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3 Tutorials that teach Adding Words to Quotations
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Adding Words to Quotations

Adding Words to Quotations

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Author: Sydney Bauer
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This lesson goes over how to alter a quotation by adding or changing words.

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Tutorial

Adding Words to Quotes

 

Writers use brackets to add words to quotations without changing the meaning of the quote. Brackets look like square parentheses. [ ]
 
Why would a writer add his or her own words in a quote? 
  1. The writer might insert words in order to clarify something within the quote.
    • Example original quote: Peter describes his apartment as “belonging to a man I never knew,”
      1. The writer could use the word “he” inside brackets instead of the “I” in the original so that the words in the quote are blended into his or her sentence and still make sense. The quote now reads: Peter describes his apartment as “belonging to a man [he] never knew,”
    • Example original quote: “They had a litter of puppies.” Because the writer didn’t quote the sentence that contains the antecedent—the noun that was replaced by the word “they”—the reader might be confused. In order to clarify, the writer might remove “they” and add the nouns “Sheila and Russell” enclosed in brackets.
      1. The quote then reads: “[Sheila and Russell] had a litter of puppies.”
  2. The writer might insert words to provide an explanation about something in the quote.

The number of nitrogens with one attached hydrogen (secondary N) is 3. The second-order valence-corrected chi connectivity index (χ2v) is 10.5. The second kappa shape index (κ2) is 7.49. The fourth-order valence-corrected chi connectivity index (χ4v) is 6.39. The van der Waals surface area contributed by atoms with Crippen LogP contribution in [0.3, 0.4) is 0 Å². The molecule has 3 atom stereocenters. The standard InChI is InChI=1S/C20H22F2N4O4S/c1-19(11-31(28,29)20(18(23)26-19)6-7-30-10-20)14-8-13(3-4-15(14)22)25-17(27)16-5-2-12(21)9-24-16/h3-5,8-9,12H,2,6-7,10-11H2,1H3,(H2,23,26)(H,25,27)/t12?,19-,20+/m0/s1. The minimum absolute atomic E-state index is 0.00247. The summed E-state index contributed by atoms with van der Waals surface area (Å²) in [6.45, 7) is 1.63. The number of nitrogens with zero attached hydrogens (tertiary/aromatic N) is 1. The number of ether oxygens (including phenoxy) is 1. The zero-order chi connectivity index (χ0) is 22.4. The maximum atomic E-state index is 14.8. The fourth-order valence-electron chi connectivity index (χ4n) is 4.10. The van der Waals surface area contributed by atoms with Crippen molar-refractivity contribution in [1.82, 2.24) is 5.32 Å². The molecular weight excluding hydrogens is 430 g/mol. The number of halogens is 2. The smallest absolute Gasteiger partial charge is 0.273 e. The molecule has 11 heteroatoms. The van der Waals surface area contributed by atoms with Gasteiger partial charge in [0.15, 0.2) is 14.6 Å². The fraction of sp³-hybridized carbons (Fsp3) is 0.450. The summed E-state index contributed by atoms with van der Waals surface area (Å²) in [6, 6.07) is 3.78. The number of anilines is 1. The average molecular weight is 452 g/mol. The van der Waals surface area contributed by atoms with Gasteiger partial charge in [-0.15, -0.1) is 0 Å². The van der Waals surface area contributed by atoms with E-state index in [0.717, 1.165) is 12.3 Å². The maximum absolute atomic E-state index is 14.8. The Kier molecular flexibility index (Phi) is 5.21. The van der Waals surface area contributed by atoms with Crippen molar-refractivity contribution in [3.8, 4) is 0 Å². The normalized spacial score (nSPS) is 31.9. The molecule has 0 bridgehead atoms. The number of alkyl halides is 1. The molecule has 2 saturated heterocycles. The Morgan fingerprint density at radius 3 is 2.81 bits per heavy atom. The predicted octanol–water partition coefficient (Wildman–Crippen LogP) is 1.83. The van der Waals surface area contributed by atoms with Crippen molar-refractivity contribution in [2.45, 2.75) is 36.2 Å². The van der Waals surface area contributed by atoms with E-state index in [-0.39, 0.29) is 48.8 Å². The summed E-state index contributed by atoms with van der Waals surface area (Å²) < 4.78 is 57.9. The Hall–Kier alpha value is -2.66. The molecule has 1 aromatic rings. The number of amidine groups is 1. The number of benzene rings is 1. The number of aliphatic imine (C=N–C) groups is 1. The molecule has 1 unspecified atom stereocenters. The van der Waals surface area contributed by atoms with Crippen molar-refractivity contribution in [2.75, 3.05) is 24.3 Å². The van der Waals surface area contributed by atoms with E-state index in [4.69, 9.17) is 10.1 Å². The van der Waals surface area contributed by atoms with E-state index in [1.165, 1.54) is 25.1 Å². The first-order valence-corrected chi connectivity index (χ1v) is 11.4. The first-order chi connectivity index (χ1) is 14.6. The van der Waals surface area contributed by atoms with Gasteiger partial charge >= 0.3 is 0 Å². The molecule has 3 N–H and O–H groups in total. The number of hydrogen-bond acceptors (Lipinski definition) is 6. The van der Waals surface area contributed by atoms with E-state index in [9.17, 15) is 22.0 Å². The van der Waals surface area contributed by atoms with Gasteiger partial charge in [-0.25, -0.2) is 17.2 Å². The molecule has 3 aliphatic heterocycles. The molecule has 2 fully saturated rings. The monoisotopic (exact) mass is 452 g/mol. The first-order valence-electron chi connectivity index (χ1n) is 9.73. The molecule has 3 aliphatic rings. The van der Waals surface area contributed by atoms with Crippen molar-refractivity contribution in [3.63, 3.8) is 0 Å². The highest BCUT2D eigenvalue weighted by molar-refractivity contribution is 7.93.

• Example: The original quote reads “No one noticed that Jeff skipped town.” Readers might not immediately know who Jeff is (especially if this is the first mention of him in the writing). The writer might insert the following phrase after Jeff's name: [the gardener]
      1. The quote would then read “No one noticed that Jeff [the gardener] skipped town.” The bracketed explanation gives readers additional information.
  3. The writer might enclose the word “sic” in brackets and insert it into a quote to indicate that an error or a typo appearing in his or her quote appeared in the original source.
    • Example: The original quote reads “They had fn.” The writer would then add [sic] into the quote after the error.
      1. It is impolite to point out another writer’s errors, especially if you do it too often. So if you are adding [sic] to quotes, do so sparingly.
 
To avoid changing the meaning of the quote you need to understand the quote. Make sure you think about what the quote meant in its context (in the original source). Think about how you can convey that meaning when you introduce and explain the quote in your paper. When adding words to the quote, make sure you do not add anything that could alter the meaning of the quote or misrepresent the ideas in the original source.